Back to Castroneves for a second, he’s not letting the pressure of his bid to win a fifth time get to him.
“I do feel I have a very, very good car,” Castroneves said. “I feel at the end of the day now, we have to play it a little different and it’ll take us a little time to get to the front. I think I know what I need to do.”
Past Winners: How They Fared
While there are eight prior Indy 500 winners in the field, this weekend’s qualifying was not exactly kind for several of them.
Five of the eight are in the top half of the field: Dixon (1st), Kanaan (6th), Sato (10th), Power (11th) and Pagenaud (16th).
But the other three will have a long way to go to get to the front of the pack during the 200-lap event: Alexander Rossi (20th), Castroneves (27th) and Juan Pablo Montoya (30th).
Wilson Backs Into 33rd Spot
Other drivers who will have a long way to go as they once again hope to earn their first Indy 500 win include Graham Rahal (starts from 21st position), Marco Andretti (23rd), arguably the biggest surprising disappointment was Colton Herta (25th) and Jack Harvey (32nd).
One other key surprise that may have gotten past most observers: Stefan Wilson, who is driving the No. 25 Chevy, which was the last car entered for this year’s race—filling out a full 33-car field—never took a qualifying effort Saturday (and was ineligible to make a run Sunday) after a mistake was made by his team in the gear stacking in his transmission (second and third gears were inadvertently inserted in the wrong positions).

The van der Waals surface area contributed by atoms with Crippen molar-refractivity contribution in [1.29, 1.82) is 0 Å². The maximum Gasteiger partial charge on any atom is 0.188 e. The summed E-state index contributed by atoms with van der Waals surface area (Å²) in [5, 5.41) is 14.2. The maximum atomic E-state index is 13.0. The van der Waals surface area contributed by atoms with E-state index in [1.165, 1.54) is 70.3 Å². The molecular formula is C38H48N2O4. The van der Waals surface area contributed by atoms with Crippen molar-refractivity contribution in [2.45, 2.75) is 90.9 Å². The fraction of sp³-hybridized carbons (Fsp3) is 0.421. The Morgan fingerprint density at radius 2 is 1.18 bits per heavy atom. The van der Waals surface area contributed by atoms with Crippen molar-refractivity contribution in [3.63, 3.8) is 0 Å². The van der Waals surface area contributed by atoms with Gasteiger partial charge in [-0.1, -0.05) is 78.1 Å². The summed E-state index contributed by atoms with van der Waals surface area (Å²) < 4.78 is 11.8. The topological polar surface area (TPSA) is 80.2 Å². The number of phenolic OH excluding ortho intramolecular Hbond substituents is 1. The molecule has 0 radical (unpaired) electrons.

Wilson is expected to be back on-track for the week’s second-to-last practice Monday and the final practice on Friday’s Carb Day.
Follow Autoweek correspondent Jerry Bonkowski on Twitter @JerryBonkowski
Indy 500 Starting Lineup
Results of PPG Presents Armed Forces Qualifying Sunday for the 106th Indianapolis 500 presented by Gainbridge NTT IndyCar Series event on the 2.5-mile Indianapolis Motor Speedway, with rank, car number in parentheses, driver, engine, time and speed in parentheses:
1. (9) Scott Dixon, Honda, 02:33.8162 (234.046 mph)
2. (10) Alex Palou, Honda, 02:34.1761 (233.499)
3. (21) Rinus VeeKay, Chevrolet, 02:34.2516 (233.385)
4. (33) Ed Carpenter, Chevrolet, 02:34.4532 (233.080)
5. (8) Marcus Ericsson, Honda, 02:34.6630 (232.764)
6. (1) Tony Kanaan, Honda, 02:34.9243 (232.372)
7. (5) Pato O'Ward, Chevrolet, 02:34.7022 (232.705)
8. (7) Felix Rosenqvist, Chevrolet, 02:35.0506 (232.182)
9. (28) Romain Grosjean, Honda, 02:35.1729 (231.999)
10. (51) Takuma Sato, Honda, 02:35.3935 (231.670)
11. (12) Will Power, Chevrolet, 02:35.4846 (231.534)
12. (48) Jimmie Johnson, Honda, 02:35.6664 (231.264)
13. (18) David Malukas, Honda, 02:35.4356 (231.607)
14. (2) Josef Newgarden, Chevrolet, 02:35.4541 (231.580)
15. (23) Santino Ferrucci, Chevrolet, 02:35.5019 (231.508)
16. (60) Simon Pagenaud, Honda, 02:35.6590 (231.275)
17. (11) JR Hildebrand, Chevrolet, 02:35.7684 (231.112)
18. (20) Conor Daly, Chevrolet, 02:35.8451 (230.999)
19. (77) Callum Ilott, Chevrolet, 02:35.8707 (230.961)
20. (27) Alexander Rossi, Honda, 02:35.9713 (230.812)
21. (15) Graham Rahal, Honda, 02:36.0022 (230.766)
22. (24) Sage Karam, Chevrolet, 02:36.2064 (230.464)
23. (98) Marco Andretti, Honda, 02:36.2875 (230.345)
24. (29) Devlin DeFrancesco, Honda, 02:36.3002 (230.326)
25. (26) Colton Herta, Honda, 02:36.3620 (230.235)
26. (3) Scott McLaughlin, Chevrolet, 02:36.4167 (230.154)
27. (06) Helio Castroneves, Honda, 02:36.7741 (229.630)
28. (14) Kyle Kirkwood, Chevrolet, 02:36.9269 (229.406)
29. (4) Dalton Kellett, Chevrolet, 02:37.2628 (228.916)
30. (6) Juan Pablo Montoya, Chevrolet, 02:37.4655 (228.622)
31. (30) Christian Lundgaard, Honda, 02:38.5531 (227.053)
32. (45) Jack Harvey, Honda, 02:38.6944 (226.851)
33. (25) Stefan Wilson, Chevrolet, no time (no speed)